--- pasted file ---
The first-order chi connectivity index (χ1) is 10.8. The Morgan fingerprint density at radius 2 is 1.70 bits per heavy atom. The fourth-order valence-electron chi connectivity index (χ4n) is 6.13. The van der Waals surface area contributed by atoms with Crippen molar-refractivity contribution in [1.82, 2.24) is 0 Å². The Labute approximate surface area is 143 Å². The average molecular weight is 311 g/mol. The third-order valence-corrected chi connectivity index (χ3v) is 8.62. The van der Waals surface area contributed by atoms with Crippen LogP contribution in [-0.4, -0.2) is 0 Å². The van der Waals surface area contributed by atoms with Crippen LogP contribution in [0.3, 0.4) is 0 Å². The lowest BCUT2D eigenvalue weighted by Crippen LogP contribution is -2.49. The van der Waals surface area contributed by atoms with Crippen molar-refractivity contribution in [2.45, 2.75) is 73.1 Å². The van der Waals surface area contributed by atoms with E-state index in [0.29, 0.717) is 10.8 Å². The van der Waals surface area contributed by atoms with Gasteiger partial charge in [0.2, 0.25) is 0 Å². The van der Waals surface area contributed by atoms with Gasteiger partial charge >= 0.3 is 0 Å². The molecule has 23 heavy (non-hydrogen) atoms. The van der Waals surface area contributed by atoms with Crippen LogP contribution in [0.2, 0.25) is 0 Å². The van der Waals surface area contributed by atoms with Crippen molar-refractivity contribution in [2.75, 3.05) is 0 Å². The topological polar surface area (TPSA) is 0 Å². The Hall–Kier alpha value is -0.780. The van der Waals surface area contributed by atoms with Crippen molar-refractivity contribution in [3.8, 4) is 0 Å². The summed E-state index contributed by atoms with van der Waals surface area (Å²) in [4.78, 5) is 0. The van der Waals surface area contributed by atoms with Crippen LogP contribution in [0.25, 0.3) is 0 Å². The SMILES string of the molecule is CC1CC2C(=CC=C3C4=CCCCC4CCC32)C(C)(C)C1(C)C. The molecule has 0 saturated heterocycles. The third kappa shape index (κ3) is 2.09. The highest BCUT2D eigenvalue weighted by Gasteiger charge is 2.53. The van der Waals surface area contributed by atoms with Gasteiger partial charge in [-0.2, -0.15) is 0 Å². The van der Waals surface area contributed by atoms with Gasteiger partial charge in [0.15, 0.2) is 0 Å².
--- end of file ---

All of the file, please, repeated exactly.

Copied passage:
The first-order chi connectivity index (χ1) is 10.8. The Morgan fingerprint density at radius 2 is 1.70 bits per heavy atom. The fourth-order valence-electron chi connectivity index (χ4n) is 6.13. The van der Waals surface area contributed by atoms with Crippen molar-refractivity contribution in [1.82, 2.24) is 0 Å². The Labute approximate surface area is 143 Å². The average molecular weight is 311 g/mol. The third-order valence-corrected chi connectivity index (χ3v) is 8.62. The van der Waals surface area contributed by atoms with Crippen LogP contribution in [-0.4, -0.2) is 0 Å². The van der Waals surface area contributed by atoms with Crippen LogP contribution in [0.3, 0.4) is 0 Å². The lowest BCUT2D eigenvalue weighted by Crippen LogP contribution is -2.49. The van der Waals surface area contributed by atoms with Crippen molar-refractivity contribution in [2.45, 2.75) is 73.1 Å². The van der Waals surface area contributed by atoms with E-state index in [0.29, 0.717) is 10.8 Å². The van der Waals surface area contributed by atoms with Gasteiger partial charge in [0.2, 0.25) is 0 Å². The van der Waals surface area contributed by atoms with Gasteiger partial charge >= 0.3 is 0 Å². The molecule has 23 heavy (non-hydrogen) atoms. The van der Waals surface area contributed by atoms with Crippen LogP contribution in [0.2, 0.25) is 0 Å². The van der Waals surface area contributed by atoms with Crippen molar-refractivity contribution in [2.75, 3.05) is 0 Å². The topological polar surface area (TPSA) is 0 Å². The Hall–Kier alpha value is -0.780. The van der Waals surface area contributed by atoms with Crippen molar-refractivity contribution in [3.8, 4) is 0 Å². The summed E-state index contributed by atoms with van der Waals surface area (Å²) in [4.78, 5) is 0. The van der Waals surface area contributed by atoms with Crippen LogP contribution in [0.25, 0.3) is 0 Å². The SMILES string of the molecule is CC1CC2C(=CC=C3C4=CCCCC4CCC32)C(C)(C)C1(C)C. The molecule has 0 saturated heterocycles. The third kappa shape index (κ3) is 2.09. The highest BCUT2D eigenvalue weighted by Gasteiger charge is 2.53. The van der Waals surface area contributed by atoms with Gasteiger partial charge in [-0.2, -0.15) is 0 Å². The van der Waals surface area contributed by atoms with Gasteiger partial charge in [0.15, 0.2) is 0 Å².